Breeding out Single combs in Silkies--CAN IT BE DONE?

Discussion in 'General breed discussions & FAQ' started by RedBugPoultry, Jun 7, 2011.

  1. RedBugPoultry

    RedBugPoultry Chillin' With My Peeps

    Jun 29, 2010
    Jasper Co., S.C.
    I have asked this question before and did not get a response and I really would like to know what the Silkies breeders out there think and have experienced.

    I have a very nice developing silkie that I believe to be a hen but she has 3 tiny points on here comb. It is not quite a single but you can tell it is a combination of both walnut and single. Other chicks from the same batch of eggs, from the same breeder, do have single combs. Actually only one of the bird from this hatching has a walnut comb with no points. Can I keep hens from this hatching and breed to a good rooster and get rid of the combs?

    I might try posting picture of my chicks to get feedback on other aspects of these chicks but I wanted to hear what people think about the combs first. I admit when I purchase the eggs I had not seen the breeders roo and now after my questioning her I have found out she has gotten rid of the roo. [​IMG]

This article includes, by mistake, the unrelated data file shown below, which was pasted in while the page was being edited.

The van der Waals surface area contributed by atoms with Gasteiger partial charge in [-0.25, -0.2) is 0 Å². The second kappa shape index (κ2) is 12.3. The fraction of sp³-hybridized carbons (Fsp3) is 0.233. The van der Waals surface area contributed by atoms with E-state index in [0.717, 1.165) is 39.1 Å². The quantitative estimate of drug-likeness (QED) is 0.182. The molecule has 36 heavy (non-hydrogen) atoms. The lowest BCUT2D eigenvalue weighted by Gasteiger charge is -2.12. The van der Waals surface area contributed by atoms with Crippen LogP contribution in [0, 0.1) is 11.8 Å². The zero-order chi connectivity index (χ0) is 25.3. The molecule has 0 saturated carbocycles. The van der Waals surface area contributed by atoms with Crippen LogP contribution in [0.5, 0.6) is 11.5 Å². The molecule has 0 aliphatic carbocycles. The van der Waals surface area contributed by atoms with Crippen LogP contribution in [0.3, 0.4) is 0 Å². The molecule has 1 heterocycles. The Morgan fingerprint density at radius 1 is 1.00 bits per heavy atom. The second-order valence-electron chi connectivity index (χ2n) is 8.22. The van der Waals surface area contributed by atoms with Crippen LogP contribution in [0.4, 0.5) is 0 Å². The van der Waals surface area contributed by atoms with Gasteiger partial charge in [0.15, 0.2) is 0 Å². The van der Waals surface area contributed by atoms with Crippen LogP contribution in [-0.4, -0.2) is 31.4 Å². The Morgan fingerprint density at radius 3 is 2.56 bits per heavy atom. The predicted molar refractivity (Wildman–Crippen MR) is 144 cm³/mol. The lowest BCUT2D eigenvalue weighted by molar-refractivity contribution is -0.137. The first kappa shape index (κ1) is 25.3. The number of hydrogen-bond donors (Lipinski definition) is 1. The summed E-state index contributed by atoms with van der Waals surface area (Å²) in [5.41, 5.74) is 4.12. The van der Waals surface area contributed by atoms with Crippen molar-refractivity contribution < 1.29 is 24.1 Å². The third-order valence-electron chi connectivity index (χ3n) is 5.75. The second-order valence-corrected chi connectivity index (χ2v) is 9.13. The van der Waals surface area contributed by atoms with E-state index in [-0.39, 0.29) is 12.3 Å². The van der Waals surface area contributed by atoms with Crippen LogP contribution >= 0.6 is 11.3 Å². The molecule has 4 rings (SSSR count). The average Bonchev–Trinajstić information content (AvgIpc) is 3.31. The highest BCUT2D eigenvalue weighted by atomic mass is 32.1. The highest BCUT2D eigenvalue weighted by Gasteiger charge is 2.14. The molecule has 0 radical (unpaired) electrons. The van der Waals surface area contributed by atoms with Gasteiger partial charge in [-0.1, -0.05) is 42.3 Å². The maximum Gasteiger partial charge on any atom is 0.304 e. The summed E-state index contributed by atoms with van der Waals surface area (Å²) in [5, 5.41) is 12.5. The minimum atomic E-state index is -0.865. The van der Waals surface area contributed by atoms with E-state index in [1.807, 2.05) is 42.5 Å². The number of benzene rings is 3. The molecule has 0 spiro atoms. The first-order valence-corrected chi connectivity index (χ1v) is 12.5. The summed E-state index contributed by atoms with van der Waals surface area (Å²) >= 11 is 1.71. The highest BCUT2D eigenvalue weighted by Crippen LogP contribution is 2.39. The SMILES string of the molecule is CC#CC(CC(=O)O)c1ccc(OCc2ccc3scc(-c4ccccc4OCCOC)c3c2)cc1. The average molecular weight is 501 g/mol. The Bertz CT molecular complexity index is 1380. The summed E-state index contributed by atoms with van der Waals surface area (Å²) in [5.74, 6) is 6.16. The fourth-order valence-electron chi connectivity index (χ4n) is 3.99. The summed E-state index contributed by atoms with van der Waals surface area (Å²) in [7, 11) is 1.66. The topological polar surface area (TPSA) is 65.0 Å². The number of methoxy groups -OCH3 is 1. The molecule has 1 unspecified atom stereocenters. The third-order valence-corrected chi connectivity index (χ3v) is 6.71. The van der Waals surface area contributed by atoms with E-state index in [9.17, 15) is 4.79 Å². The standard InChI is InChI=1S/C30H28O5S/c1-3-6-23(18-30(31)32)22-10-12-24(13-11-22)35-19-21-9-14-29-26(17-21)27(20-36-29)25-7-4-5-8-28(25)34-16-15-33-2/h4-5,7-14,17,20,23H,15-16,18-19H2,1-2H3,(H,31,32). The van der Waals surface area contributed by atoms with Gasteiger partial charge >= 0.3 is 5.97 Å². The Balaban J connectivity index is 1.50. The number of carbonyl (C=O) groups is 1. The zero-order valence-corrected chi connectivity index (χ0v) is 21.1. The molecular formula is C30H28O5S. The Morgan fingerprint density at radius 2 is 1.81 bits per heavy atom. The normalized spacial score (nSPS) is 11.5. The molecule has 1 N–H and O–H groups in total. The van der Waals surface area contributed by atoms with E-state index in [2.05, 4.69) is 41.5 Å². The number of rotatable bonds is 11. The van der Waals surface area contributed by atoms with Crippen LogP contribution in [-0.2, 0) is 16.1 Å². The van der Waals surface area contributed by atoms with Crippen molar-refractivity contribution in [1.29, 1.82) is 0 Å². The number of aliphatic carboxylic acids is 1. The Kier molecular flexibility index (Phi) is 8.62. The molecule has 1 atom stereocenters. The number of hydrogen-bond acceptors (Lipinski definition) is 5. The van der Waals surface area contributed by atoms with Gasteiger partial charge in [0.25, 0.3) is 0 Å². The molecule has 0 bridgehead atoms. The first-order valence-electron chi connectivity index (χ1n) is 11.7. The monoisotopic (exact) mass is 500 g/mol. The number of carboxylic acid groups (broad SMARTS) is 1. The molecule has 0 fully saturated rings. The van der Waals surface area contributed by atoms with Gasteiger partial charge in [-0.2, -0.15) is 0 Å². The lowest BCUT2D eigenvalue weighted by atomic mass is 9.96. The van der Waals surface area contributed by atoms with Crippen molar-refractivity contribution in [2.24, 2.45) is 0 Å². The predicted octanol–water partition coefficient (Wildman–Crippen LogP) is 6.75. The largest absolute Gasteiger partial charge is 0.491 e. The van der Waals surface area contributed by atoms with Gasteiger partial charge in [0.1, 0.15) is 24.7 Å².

2. Teresaann24

    Teresaann24 Chillin' With My Peeps

    Jul 29, 2008
    Eastern, Kentucky
    Truth is you can't really breed it out...It will pop up if not right away sometimes down the line in the birds from the single combed parent.
     
  3. SundownWaterfowl

    SundownWaterfowl Overrun With Chickens

  4. sjarvis00

    sjarvis00 Chillin' With My Peeps

    May 4, 2009
    Shawnee, OKlahoma
    You need to understand teh genetics behind teh singe comb and fully expect to see it on occasion once it is in your stock. the Single comb is a recesive trait that is masked by other comb types. The single combed offspring need to be culled from breeding as they have two copies of the gene for the single comb. The birds with proper comb type may have 1 copy of the gene for the single comb and appear normal but produce offspring with the single comb when mated to another bird that also carries the single combed genes. You may be able to get rid of it over time however it may be near impossible to know when you ahve done it without breeding hundreds a year and very tightly controling your breeder birds.
     
  5. RedBugPoultry

    RedBugPoultry Chillin' With My Peeps

    Jun 29, 2010
    Jasper Co., S.C.
    Thank you for your responses! I still want to post pictures of my birds so people can see what I am talking about but with a 2 year old in tow it is just too hot today here in South Carolina to take her outside. [​IMG]
     

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